The Words of the Reinig Family
Some of the speakers at the CAUSA Convention with the convention organizers.
"When the call of CAUSA comes, you've got to drop everything and come together. Don't let anybody turn you around."
These words of Rev. Dr. David Licorish, world famous lecturer as well as editor and publisher of The Baptist magazine, summed up the essential message of the first New York CAUSA Ministerial Alliance Convention, held April 11-12 at the Manhattan Center.
Under the theme of 'A Call to Unity:' approximately 500 pastors, religious leaders, and evangelists were brought together from the five boroughs of New York. About 100 of them were new contacts, but the majority had been to one or more national or local CAUSA seminars before. The purpose of the convention was to revitalize the faithful friends of CAUSA by presenting a high standard program combining regular CAUSA lectures, famous speakers, lots of gospel music, and a chance to address issues of vital interest especially to the black Christian community in New York.
A tremendous amount of preparation was put into this convention. According to William Peat, executive director of CMA of New York, "Many of the ministers expressed that this time they really felt the spirit of CAUSA. Many of them already knew each other. It gave them an opportunity to feel that CAUSA is really their own movement"
Bishop D. Ward Nichols, senior bishop of the AME Church of the United States and lifetime member of the NAACP, spoke congenially and optimistically on Friday evening. "The world situation is so bad that it is frightening to even fly a plane anymore," he said. "But all we need is a little bit of love, a little bit of fellow- ship, and a little bit of Jesus Christ to come into our minds'.' He emphasized that with unity in Christ, all things are possible. "I have never seen the righteous forsaken," he said. "God made the world, and the gates of hell shall not prevail against it!"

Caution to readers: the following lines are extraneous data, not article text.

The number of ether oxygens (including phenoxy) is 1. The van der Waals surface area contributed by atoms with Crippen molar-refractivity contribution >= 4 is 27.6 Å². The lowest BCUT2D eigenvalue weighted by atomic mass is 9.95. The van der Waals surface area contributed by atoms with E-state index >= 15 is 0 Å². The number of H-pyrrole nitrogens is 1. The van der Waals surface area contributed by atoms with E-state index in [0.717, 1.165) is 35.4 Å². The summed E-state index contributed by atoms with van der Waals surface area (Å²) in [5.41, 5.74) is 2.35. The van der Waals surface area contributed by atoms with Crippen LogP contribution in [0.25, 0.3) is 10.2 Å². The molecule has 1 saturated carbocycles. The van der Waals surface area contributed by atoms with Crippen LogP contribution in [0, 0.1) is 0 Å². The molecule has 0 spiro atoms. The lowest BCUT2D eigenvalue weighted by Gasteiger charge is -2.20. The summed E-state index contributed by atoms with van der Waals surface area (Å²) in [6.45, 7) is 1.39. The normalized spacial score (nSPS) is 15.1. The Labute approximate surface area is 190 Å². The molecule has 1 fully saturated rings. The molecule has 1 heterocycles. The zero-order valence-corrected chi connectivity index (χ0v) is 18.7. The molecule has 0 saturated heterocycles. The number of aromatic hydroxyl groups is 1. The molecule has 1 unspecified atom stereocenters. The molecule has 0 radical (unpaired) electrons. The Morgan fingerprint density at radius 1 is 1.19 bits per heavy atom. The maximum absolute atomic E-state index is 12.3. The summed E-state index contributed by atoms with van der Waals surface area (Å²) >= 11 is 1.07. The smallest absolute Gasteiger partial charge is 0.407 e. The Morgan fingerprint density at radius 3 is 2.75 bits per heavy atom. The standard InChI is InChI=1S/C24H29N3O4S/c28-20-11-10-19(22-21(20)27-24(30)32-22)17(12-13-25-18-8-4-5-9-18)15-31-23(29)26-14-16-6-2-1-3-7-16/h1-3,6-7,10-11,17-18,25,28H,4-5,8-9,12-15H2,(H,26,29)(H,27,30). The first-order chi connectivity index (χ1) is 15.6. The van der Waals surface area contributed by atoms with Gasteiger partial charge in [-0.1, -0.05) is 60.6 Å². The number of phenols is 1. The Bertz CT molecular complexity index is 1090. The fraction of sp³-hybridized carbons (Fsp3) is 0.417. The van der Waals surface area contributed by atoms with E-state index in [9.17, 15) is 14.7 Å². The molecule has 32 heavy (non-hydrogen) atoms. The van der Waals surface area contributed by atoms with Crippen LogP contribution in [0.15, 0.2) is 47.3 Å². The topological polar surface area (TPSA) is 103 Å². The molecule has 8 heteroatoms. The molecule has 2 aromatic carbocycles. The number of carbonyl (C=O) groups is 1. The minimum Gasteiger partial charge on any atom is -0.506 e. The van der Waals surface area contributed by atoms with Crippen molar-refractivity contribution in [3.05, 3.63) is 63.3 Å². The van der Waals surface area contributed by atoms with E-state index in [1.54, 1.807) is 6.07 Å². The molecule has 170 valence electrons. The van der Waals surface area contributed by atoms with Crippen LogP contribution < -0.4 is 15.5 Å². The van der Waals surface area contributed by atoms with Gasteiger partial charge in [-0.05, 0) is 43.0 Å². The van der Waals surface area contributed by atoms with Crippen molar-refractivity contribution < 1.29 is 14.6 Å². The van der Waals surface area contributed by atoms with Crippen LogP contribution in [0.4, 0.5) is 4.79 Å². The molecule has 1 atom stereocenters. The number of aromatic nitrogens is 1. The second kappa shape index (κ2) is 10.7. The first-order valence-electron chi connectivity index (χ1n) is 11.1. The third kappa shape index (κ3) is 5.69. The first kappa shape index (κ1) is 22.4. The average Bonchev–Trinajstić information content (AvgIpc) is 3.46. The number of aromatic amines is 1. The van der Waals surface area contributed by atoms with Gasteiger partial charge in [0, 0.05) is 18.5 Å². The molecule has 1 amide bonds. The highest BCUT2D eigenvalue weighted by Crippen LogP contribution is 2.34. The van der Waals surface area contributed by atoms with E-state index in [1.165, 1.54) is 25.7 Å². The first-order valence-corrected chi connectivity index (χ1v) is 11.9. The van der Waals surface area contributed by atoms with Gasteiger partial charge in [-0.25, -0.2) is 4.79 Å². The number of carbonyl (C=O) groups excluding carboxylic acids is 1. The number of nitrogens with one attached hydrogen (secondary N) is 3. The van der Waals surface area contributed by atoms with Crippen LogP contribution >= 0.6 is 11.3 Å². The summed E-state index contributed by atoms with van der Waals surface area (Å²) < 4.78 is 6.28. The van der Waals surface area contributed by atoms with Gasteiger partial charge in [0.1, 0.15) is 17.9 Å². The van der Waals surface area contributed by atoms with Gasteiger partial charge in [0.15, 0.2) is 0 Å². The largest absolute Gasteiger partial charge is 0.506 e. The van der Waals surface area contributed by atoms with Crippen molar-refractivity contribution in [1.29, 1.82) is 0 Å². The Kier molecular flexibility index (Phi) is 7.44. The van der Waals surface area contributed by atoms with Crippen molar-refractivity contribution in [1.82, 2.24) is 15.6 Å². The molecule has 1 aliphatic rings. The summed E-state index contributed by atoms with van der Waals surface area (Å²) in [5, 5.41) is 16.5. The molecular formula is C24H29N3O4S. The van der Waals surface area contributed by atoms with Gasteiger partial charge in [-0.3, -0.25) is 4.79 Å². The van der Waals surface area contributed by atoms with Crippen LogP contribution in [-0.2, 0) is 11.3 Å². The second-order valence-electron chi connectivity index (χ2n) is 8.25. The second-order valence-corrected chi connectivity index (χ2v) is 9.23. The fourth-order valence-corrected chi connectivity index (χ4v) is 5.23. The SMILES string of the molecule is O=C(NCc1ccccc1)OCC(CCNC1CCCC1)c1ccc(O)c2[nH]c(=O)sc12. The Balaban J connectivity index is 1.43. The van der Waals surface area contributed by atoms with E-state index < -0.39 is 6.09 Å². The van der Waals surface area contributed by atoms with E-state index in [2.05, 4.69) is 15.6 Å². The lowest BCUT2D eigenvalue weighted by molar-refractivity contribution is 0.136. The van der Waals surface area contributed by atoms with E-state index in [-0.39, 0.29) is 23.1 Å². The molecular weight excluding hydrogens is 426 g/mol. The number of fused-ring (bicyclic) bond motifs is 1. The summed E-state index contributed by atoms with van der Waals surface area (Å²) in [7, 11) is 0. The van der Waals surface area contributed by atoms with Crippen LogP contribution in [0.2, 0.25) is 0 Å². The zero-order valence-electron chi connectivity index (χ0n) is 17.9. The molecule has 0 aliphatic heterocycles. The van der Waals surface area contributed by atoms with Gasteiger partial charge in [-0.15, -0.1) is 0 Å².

Dr. Wyatt Tee Walker, senior minister of the Canaan Baptist Church of Christ and former close associate of Dr. Martin Luther King Jr., then spoke on the topic "What Price Freedom?" He said that Rev. Moon was the symbol of the erosion of religious freedom in this country. "We must not be apprehensive about coming together with people of other religions' he said. "There are no Methodists in heaven. You go to heaven by what you are, not by what you believe."
"I will have to pay a price for being here, but this is important. There are risks some of us must be willing to pay. You don't have to answer to your church board that you were here tonight 'associating with the Moonies: You only have to answer to God. The Baptist Convention isn't going to convene on Judgment Day. You've got to stand before the judgment seat yourself. No one else is going to stand there for you!"
The next day Rev. Dr. James Cokley, pastor of the Abraham Thompson Memorial Church, presented the lecture on the CAUSA Worldview of Man, succinctly, eloquently, and powerfully.
Almost 500 guests attended the first New York CMA Convention at the Manhattan Center.
The most unique and insightful aspect of the convention was the workshop sessions, which covered six key issues that clergy need to be concerned about -- the fractured family, the situation in Nicaragua, religious freedom, liberation theology, the church and social action, and alternatives for American youth. For each workshop session, several experts were invited in.
The featured speaker at the session "The Fractured Family" was Dr. Lorraine Hale, daughter of the famous Clara "Mother" Hale, who founded Hale House in Harlem, a home for children born addicted to drugs. Her main topic -- the appalling lack of parental authority today. "A child will forgive a parent for being wrong;' she said, "but he will never forgive a parent for being weak" When parental authority is absent, a child flees to the peer group, she explained, a group that provides immediate gratification but takes no responsibility for consequences. Because of this, the family is losing its ability to be a continuing structure in society today. She recounted how her own mother was very serious about making God and the church the center of their family life, and she feels that the only way to stem the dissolution of families today is to bring our communities back to God.